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George Clooney's snappy, cynical Ides of March isn't much fresher than Caesar's



As a director, George Clooney seems eager to prove he's shrewd, competent and flexible, capable of handling any genre. So eager, in fact, that when he gets behind a damn camera, his movies come out impressively mounted but fussy and a little hollow, like toothpick replicas of masterpieces. For his debut, he took Charlie Kaufman's batshit-crazy script for the Chuck Barris biopic Confessions of a Dangerous Mind as a license to steal, practically cutting a rug with his loose, stylish, retrograde camera trickery and transitions.

But for all its thinly veiled Bush-bashing, his follow-up Good Night, and Good Luck. had little more on its mind than the Cloon wanting to make a black-and-white movie in this day and age. As for his silly football-of-yesteryear comedy Leatherheads, it had loving period detail and a pleasant old-school scrappiness — but really, what the hell was that movie about?

For his latest movie, The Ides of March, Clooney wants everyone to know that he's available to do paranoid political thrillers as well. And though it still seems a bit like the work of someone who woke up one morning and decided that, yes, today will be Direct Like Sidney Lumet Day, its cold-blooded spintrigue and brisk cynicism may be the best fit for his directorial talents yet.

Along with directing and co-writing the movie, Clooney takes on the role of Democratic presidential candidate Mike Morris. As sharp and charming as the dude who plays him, Morris is a man looking to get voters by running a campaign free of compromise and full of staunchly progressive ideals. But he serves mostly as a supporting character and catalyst to the movie's protagonist, campaign aide Stephen Myers (the ubiquitous Ryan Gosling).

A hotshot political junkie, Myers is the kind of cat who can't stop watching the news even when he's in bed getting it on. But he also firmly believes that the promising Morris is the right guy to be president. As expected, he gets a rude awakening when a potential scandal threatens to damage the campaign. He finds himself not only trying to clean up the mess but also trying to keep his job when a wrong move jeopardizes his standing in Morris' circle.

Imagine Primary Colors with no sense of humor and a pinch of soul-crushing bitterness, and you pretty much have March. Adapting Beau Willimon's 2008 play Farragut North (inspired by Howard Dean's failed presidential campaign in 2004) with the playwright and Grant Heslov, Clooney strives to peel away the assured façade of political campaigning to reveal the desperate ugliness underneath. The movie starts off deceptively earnest, all but channeling a rerun of The West Wing as characters spout pragmatic political shoptalk amidst flickers of human vulnerability.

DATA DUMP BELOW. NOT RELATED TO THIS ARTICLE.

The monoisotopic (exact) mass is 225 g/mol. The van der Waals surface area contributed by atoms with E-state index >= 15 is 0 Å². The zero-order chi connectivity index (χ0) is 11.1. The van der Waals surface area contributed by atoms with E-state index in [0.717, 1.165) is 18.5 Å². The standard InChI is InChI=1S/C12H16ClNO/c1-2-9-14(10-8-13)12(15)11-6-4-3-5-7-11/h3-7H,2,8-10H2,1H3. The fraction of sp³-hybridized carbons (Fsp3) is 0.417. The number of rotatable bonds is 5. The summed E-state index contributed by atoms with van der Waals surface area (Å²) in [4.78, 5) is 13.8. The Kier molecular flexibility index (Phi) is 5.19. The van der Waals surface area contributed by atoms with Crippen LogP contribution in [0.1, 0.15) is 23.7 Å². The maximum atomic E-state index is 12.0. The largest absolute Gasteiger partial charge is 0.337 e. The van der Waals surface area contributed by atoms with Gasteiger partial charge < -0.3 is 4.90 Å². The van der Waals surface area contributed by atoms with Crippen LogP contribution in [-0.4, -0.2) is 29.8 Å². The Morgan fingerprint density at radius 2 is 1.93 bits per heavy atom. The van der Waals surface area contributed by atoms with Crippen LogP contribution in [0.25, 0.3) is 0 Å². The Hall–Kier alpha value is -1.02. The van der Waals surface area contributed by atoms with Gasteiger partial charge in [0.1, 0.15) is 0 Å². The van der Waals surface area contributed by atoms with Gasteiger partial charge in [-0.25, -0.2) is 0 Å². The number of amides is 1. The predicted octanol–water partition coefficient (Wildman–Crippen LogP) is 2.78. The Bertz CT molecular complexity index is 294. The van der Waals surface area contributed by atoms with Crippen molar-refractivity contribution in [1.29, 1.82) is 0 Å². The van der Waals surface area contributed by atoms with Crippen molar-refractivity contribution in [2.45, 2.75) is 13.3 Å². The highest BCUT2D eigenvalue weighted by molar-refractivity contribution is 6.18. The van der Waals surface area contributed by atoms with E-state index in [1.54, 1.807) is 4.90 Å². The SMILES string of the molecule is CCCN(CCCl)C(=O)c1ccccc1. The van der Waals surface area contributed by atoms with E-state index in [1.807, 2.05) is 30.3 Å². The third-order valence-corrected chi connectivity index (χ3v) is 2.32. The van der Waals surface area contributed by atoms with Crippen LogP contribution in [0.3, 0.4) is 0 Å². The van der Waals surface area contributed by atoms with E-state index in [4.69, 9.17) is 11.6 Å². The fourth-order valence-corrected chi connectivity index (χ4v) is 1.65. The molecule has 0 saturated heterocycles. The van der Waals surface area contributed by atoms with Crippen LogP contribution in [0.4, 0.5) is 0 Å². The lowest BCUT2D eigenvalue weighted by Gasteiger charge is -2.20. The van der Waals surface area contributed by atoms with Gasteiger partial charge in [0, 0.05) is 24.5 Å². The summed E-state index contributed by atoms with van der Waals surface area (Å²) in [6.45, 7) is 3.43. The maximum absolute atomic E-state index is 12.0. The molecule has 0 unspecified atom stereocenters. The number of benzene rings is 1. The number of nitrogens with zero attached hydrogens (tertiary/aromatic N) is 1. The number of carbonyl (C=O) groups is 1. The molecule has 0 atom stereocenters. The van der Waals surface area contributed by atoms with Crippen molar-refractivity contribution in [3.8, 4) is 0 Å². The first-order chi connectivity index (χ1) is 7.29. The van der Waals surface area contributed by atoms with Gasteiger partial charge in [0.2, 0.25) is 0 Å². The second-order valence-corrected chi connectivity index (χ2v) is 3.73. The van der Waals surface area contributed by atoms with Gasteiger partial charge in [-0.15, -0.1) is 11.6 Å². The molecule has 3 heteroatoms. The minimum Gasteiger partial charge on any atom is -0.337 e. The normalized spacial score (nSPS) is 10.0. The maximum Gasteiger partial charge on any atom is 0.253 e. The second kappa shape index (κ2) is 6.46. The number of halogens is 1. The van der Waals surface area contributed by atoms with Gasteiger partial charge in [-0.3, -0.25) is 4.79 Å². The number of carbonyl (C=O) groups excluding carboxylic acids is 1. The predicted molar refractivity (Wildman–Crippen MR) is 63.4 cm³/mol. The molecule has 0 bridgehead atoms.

But when the obligatory idealism-testing scandal arrives on cue, the movie, like Clooney's direction, takes a welcome sinister turn. The characters morph into cunning, cutthroat sons-a-bitches, ready to throw their own mommas under the bus as long as they don't get outsmarted and/or screwed over by the other guy. Clooney corralled a top-notch cast to play the jackals circling Gosling's naive wunderkind, including Philip Seymour Hoffman, Paul Giamatti, Evan Rachel Wood, Marisa Tomei and Jeffrey Wright, and he shoots their juicy backroom backstabbing in appropriately cold light.

Yet despite the movie's cynical snap, what Clooney does in March remains, shall we say, kind of cute. He's out to prove he has the chops to be just as gritty and bare-knuckled an auteur as the late Lumet, who used to drop all-star urban morality plays like this in his sleep. And at its best, March plays like a shifty shout-out to bleak-ass '70s political thrillers like Alan J. Pakula's The Parallax View and All the President's Men — toxic cocktails of Zapruder and Watergate, drained by "recent events" of even The Manchurian Candidate's gallows humor.

As with most of Clooney's movies, though, March seems more bold and daring in spirit than execution. You get a sense Clooney believes he's giving us the straight dope on contemporary politics, showing how quickly idealism can die on the road to the White House — which probably made for eye-opening revelation around the time they were swearing in James Madison. But one need only turn on CNN and see our current president caving in and compromising day after day to realize that Clooney is breaking yesterday's news.

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